|Publication number||US2512079 A|
|Publication date||Jun 20, 1950|
|Filing date||May 29, 1947|
|Priority date||May 29, 1947|
|Publication number||US 2512079 A, US 2512079A, US-A-2512079, US2512079 A, US2512079A|
|Inventors||John Werner Alfred|
|Original Assignee||Du Pont|
|Export Citation||BiBTeX, EndNote, RefMan|
|Patent Citations (1), Referenced by (6), Classifications (8)|
|External Links: USPTO, USPTO Assignment, Espacenet|
Fafented June 20, 1956 PRODUCTION er TITANIUM oxinri PIGMENTS g Alfred John Werner, Newport-, Dela, assignof w E: I.- du Pont de Nemours & Company,- Wil mington, Del., a corporation of Delaware No Drawing. Application May 29,- 1-947,
Serial No. 751,476 7 This invention relates to the preparation of titanium oxide pigments by the vapor phase oxidation of titanium halides. More particularly it concerns the improvement of such pigments by treatment with a compound or compounds of boron.
The titanium oxide pigments of commerce have been usually prepared by the so-called sulphate process. This comprises attacking titaniierous ores with sulphuric acid; hydrolyzing the resulting solution to precipitate hydrated titania'; filtering, washing and calcining the said hydrate;
and finishing by grinding with or without treat-- ment by various surface modifying agents. The TiOz product is useful in many widely different industries including paint, paper, linoleum, rubber, etc. involves the batch-wise handling of large quantities of solutions, renders it quite expensive. It is necessary to employ wet-blending techniques throughout the operation, with their consequent complicated and costly equipment requirements.
Recent improvements intitanium technology make possible the preparation of T102 pigments with substantial reduction of the above diflicul-' ties. The new method involves treatment of the ore with gaseous halogen such as chlorine and.
oxidation of the resulting titanium chloride in the vapor phase. This chloride process is regarded as more suitable for continuous opera tions. As there are no cumbersome solutions to be handled in its initial phases, it is adapted to more desirably streamlined plant design. The
handling of the anhydrous T1014, rather than the sulphate solution of the prior art, makes for compactness and decreased plant investment. Much work has been done on overcoming the diflicultiesaccompanying such radical changes in the industry, and these and many difficulties inherent in the sulphate process are now avoided. The conversion of TiC14 to TiOz by oxidation has been discussed in the prior art and specifically in U. S. Patents 1,931,381, 2,240,343, and 2,340,610. The oxidation is carried out at high temperatures (flame temperature in excess of about 1000 C.) and is represented by the reaction:
There are still some disadvantages to be found in the new method, however. The T102 product must often be after-treated with metal salt solutions to develop various desired properties. The
The fact that this sulphate process- 12 Claims; (01. 23-202) pigment also contains free halogen gas adsorbed cally.
texture than'the TiOz, which as formed by the vapor phaseprocess is of most desirably fine par-' ticle size. Another difficulty specific to the problem of deacidifying the product is that the usual neutralizing reagents employed to remove the adsorbed halogens have a deleterious effect on} pigment color, and on the gloss and heat-resistance of paints and enamels made from the' treated pigments.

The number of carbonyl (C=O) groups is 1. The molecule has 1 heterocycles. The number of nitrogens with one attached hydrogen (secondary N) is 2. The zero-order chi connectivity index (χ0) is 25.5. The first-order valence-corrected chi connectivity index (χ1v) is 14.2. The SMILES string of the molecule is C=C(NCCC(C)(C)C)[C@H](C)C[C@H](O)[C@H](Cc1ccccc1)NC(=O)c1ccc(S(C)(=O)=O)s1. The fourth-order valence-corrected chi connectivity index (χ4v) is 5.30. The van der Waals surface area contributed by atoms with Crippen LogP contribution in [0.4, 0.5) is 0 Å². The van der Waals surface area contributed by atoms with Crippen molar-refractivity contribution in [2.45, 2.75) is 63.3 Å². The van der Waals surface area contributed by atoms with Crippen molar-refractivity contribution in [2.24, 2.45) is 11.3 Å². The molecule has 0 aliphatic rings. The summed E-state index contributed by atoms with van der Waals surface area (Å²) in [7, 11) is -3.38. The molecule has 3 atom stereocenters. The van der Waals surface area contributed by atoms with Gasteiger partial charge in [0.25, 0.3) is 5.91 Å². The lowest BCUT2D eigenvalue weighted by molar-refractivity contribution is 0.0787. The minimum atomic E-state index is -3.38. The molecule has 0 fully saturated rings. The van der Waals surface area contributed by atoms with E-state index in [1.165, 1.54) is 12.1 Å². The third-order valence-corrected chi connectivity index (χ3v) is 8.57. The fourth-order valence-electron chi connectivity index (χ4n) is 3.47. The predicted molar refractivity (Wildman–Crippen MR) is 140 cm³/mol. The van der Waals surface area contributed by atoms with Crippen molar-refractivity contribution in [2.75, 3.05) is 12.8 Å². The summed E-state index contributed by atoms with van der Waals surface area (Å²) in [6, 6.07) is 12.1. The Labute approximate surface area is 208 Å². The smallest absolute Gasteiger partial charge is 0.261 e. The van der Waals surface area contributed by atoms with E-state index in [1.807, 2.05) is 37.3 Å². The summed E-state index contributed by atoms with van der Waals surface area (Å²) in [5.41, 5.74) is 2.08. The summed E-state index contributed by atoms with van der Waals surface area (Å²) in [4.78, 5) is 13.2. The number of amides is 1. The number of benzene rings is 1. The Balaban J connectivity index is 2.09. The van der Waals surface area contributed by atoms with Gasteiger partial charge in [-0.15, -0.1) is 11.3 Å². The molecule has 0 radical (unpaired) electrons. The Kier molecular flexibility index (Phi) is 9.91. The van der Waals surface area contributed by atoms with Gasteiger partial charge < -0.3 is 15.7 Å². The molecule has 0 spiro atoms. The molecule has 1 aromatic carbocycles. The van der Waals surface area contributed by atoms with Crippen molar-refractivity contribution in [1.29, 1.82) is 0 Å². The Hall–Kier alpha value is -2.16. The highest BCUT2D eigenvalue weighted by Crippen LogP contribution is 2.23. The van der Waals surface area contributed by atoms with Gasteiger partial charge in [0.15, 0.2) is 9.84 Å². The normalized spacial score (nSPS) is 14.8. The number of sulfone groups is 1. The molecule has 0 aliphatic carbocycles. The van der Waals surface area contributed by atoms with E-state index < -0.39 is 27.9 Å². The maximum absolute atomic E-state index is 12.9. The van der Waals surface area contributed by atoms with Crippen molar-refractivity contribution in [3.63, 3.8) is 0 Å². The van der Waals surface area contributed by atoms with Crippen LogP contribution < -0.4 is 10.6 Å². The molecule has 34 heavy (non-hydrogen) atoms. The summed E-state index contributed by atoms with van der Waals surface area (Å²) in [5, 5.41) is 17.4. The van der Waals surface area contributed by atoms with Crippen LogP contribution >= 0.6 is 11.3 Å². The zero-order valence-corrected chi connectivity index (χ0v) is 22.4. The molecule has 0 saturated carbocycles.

To overcome the above and other disadvan tages of prior art techniques is a prime objectof this invention. Another object is to reduce the acidity of the T102 pigment resulting from the vapor phase oxidation of titanium halides.
Without adversely affecting other pigment properties. sity of grinding the finished pigment. Other objects include the production of a titanium dioxide pigment of desirable durability characteristics by simple commercial operating procedures.
The above and other objects are attained by the practice of the present invention which taining products.
In a preferred embodiment of the invention, a dry TiOz product is made by the continuous oxidation of TiCl4, by-combining a gaseousstream of the same with a stream of oxygen-containing gas, while maintaining a reaction temperature in excess of 1000 C. and while observing thepre-"T cautions outlined inthe above-mentioned patents. The oxidation products, comprising solid particles of T102 of pigment fineness suspended j in a chlorine-containing gas, are rapidly quenched to avoid particle growth, and mechanical sep af ration of the solids from the gas is effected) The separated pigment is then mixed with 1 part by weight of boric acid for each parts by weight of T102, and the whole heated in a rotating tube to a temperaturewithin the range of 500"'-to 700 C. The final titanium oxide pigment is or enhanced softeness and fineness, the natural neutralize with a base such as sodium hydroxide" solution. In any of these after-treatments, the pigment is slurried in the solution, filtered, dried, and calcined. It must then be ground mechani- This is disadvantageous because such grinding does not reproduce the original particle size. The final product is necessarily of coarserf Yet another object is to effect such neutralization" A further object is to minimize the neces 3 acidity of the T102 has been overcome (pH of 7 resulting by this procedure) and other pigment properties have been greatly improved.